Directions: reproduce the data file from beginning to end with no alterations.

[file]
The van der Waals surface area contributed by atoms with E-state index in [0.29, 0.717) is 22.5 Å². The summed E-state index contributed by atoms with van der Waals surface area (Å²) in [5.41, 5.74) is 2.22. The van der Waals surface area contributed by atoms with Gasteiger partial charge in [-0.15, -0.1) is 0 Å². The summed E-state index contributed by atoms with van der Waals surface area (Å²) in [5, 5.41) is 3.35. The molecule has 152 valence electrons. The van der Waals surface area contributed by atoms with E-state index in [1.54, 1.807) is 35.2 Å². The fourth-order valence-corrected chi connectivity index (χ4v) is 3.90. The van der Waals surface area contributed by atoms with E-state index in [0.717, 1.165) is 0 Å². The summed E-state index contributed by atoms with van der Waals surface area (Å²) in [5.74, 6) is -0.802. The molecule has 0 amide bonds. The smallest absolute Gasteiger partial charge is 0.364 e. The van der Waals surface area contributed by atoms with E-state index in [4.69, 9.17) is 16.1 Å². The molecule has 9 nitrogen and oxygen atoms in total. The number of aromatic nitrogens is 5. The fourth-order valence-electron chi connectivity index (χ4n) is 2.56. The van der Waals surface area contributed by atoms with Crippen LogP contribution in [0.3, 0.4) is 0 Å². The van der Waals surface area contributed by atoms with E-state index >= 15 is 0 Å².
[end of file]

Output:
The van der Waals surface area contributed by atoms with E-state index in [0.29, 0.717) is 22.5 Å². The summed E-state index contributed by atoms with van der Waals surface area (Å²) in [5.41, 5.74) is 2.22. The van der Waals surface area contributed by atoms with Gasteiger partial charge in [-0.15, -0.1) is 0 Å². The summed E-state index contributed by atoms with van der Waals surface area (Å²) in [5, 5.41) is 3.35. The molecule has 152 valence electrons. The van der Waals surface area contributed by atoms with E-state index in [1.54, 1.807) is 35.2 Å². The fourth-order valence-corrected chi connectivity index (χ4v) is 3.90. The van der Waals surface area contributed by atoms with E-state index in [0.717, 1.165) is 0 Å². The summed E-state index contributed by atoms with van der Waals surface area (Å²) in [5.74, 6) is -0.802. The molecule has 0 amide bonds. The smallest absolute Gasteiger partial charge is 0.364 e. The van der Waals surface area contributed by atoms with E-state index in [4.69, 9.17) is 16.1 Å². The molecule has 9 nitrogen and oxygen atoms in total. The number of aromatic nitrogens is 5. The fourth-order valence-electron chi connectivity index (χ4n) is 2.56. The van der Waals surface area contributed by atoms with Crippen LogP contribution in [0.3, 0.4) is 0 Å². The van der Waals surface area contributed by atoms with E-state index >= 15 is 0 Å².